On St. Patrick's Day millions will tip back a pint of Guinness, order cabbage and corned beef, wear shamrock T-shirts, and stream the Dropkick Murphys. In New York City, thousands will boisterously parade down Fifth Avenue, while others protest that the festivities discriminate against gays and lesbians.
But who was Patrick? How would he feel about his name now framing a day where no one wants to be the designated driver and we all pretend to be Irish? Last spring I went on a quest to find out and traveled to the Emerald Isle to walk in the saint's footsteps.
Patrick lived in the fifth century, when the walls of Rome collapsed into rubble and a metal horseshoe was a major innovation. Nobody paid attention when Patrick, a 16-year-old British boy, was kidnapped by Irish pirates along the shores of England, shackled into a flat-bottomed boat, and transported across the turbulent Irish Sea. He had been raised in a household waited on by servants and was thus ill equipped for a slave's life herding sheep. Savoring lamb sprinkled with rosemary as a child, he now watched others gorge themselves while he slept hungry under the Irish stars. On those lonely hills Patrick began a conversation with God. Six years later God's voice instructed him to flee and he escaped to England and become a priest.
Life expectancy at the time was about 35, but when Patrick was in his 40s he dreamed the Irish were begging him to return and teach them about God. He wrote, "I sold my noble rank without shame or regret for the benefit of others." On his return, however, Patrick struggled with the language and called himself an "untaught refugee." Slowly he gained followers and eventually baptized thousands.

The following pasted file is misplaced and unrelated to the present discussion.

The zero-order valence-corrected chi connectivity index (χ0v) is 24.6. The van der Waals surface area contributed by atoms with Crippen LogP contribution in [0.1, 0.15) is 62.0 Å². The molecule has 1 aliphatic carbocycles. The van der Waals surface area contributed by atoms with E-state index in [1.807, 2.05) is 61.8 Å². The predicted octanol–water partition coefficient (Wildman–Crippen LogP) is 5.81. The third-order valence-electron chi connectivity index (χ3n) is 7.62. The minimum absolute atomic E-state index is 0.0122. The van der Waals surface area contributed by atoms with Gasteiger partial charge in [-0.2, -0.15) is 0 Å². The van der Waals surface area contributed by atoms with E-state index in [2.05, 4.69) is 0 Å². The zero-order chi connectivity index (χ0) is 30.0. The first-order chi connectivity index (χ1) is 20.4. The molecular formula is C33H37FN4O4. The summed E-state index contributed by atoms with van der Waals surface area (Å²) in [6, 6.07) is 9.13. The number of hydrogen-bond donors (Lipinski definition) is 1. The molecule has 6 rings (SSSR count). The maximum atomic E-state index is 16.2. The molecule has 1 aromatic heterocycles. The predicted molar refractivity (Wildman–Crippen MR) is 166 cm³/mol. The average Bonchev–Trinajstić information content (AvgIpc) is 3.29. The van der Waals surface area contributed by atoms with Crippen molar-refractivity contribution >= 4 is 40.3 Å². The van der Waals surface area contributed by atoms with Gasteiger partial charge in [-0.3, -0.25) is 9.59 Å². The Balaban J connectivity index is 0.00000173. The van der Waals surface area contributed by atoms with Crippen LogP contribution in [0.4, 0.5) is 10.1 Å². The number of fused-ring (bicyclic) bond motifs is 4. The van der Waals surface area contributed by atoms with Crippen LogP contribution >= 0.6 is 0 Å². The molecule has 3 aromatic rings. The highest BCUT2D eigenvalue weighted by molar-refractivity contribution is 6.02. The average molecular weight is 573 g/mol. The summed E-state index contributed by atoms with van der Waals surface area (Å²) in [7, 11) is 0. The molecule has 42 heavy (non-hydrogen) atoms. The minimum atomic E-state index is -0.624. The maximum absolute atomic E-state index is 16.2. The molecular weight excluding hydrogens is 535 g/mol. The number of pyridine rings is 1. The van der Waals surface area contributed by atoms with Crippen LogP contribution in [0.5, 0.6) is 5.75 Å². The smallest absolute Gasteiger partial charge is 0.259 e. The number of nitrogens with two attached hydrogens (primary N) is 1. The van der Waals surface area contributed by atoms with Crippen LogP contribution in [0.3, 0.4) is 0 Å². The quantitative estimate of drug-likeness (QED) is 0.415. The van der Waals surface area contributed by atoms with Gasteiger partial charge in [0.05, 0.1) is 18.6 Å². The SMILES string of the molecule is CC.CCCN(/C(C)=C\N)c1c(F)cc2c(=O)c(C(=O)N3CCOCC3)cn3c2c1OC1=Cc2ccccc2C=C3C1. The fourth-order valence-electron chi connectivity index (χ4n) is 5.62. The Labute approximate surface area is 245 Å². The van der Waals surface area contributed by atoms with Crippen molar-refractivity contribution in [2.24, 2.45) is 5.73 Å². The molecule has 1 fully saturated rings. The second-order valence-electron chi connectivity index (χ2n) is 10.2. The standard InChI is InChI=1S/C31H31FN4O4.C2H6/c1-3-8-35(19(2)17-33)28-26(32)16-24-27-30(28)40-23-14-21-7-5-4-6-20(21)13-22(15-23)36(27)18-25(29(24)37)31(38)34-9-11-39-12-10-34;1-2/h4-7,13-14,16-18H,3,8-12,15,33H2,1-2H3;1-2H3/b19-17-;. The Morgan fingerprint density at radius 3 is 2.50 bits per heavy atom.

Sensitive to the plight of those held in spiritual or economic captivity, Patrick focused on the marginalized and, unusually for the time, on women. This focus was abrasive to many and he was often imprisoned. At the core of Patrick's self-identity, however, was the fervent belief that God had granted him a second chance, and this faith fueled a steady resolve to persevere. "I was like a stone lying in the deep mud," he wrote. "Then he who is mighty came and in his mercy he not only pulled me out but lifted me up and placed me at the very top of the wall."
I finished my pilgrimage summiting Croagh Patrick, a 2,500-foot mountain in County Mayo where Patrick supposedly banished snakes. As I ascended past babbling streams and over shifting quartzite rocks, I marveled at a very different kind of St. Patrick's parade. On the mountainside I waved to Pakistanis in turbans, African women with contagious smiles, overweight Irish men who had trained for months, and a Dutch father and daughter who climbed to honor the spirit of St. Patrick.
What is that spirit? To me, Patrick's life is an encouragement to those who have been metaphorically kidnapped by pirates and held captive. He assures us that even in our later years we can act on a dream and experience success. Patrick would be dismayed that a parade in his honor would exclude anyone, especially men and women on the margins of society. However we might conceive of God, Patrick believed the sacred and holy is invested in orchestrating second chances.
So this St. Patrick's Day I invite you to climb your own Croagh Patrick. It might be a bluff overlooking a churning sea, a green hill under twinkling stars, or a mountain whose ascent draws the breath from your lungs. As you climb, honor a man whose life compels us not only to dream of leprechauns, but to be resilient, inclusive, and to embrace the possibility that tomorrow can in fact be better than today.
Enjoy this short video of my pilgrimage walking in the footprints of St. Patrick.
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